Dreamworld tragedy: The worst theme park disasters in history

(File)
(File)

Four people were killed after an incident at Dreamworld on Australia's Gold Coast on Tuesday - and while theme parks offer thrills and even the occasional fright, some frighten for all the wrong reasons.

One of the world's first wooden roller coasters - The Derby Racer, which was built in 1911 in Massachusetts - catapulted a man out of his seat and he fell to his death. The ride was demolished in 1936 after it claimed another four lives.

In 2004 a 16-year-old, who was riding a water rollercoaster at Oakwood Theme Park in Wales during a family outing, flew out of her cart and plunged 30 metres to her death as people looked on. CCTV footage showed staff didn't check whether her lap restraint was secure.

A human trebuchet at Middlemoor Water Park in England, which catapulted people into a big safety net, killed a 19-year-old man in 2002. He missed the net by a few metres and later died from his injuries.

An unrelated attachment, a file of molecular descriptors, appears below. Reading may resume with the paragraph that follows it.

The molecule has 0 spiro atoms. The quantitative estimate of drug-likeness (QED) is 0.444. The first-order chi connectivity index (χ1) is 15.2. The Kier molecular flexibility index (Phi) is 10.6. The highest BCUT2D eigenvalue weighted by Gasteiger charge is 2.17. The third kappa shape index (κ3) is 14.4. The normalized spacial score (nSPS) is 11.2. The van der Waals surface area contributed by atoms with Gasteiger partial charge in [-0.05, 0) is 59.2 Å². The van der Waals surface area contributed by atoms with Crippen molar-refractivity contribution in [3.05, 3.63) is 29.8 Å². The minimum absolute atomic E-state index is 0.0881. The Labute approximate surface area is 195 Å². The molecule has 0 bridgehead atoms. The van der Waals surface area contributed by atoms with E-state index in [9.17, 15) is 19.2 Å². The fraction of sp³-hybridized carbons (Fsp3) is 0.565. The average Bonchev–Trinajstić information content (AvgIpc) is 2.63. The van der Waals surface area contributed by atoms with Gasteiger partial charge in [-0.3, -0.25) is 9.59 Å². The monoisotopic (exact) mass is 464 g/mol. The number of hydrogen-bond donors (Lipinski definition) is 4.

A 14-year-old lost her feet in 2007 at the Six Flags Kentucky Kingdom Amusement Park, when a free-fall thrill ride malfunctioned. The girl was on the Superman ride, but the cord wrapped around her feet as the ride took her 53 metres into the sky - and when the ride dropped her at 80km/h, it cut off her feet.

One of the worst theme park accidents, though, happened on the Haunted Castle ride in New Jersey In 1984 - the ride suddenly burst into flames, and 18 people got trapped in the house, where they died from asphyxiation.

And Auckland's own Rainbows End has also had accidents - in 2015 a family got stuck at the top of the rollercoaster when it overheated.

While they escaped alive, a 21-year-old wasn't so lucky - in 2008 the man was instantly killed when he became trapped in a children's ride while he was cleaning it.

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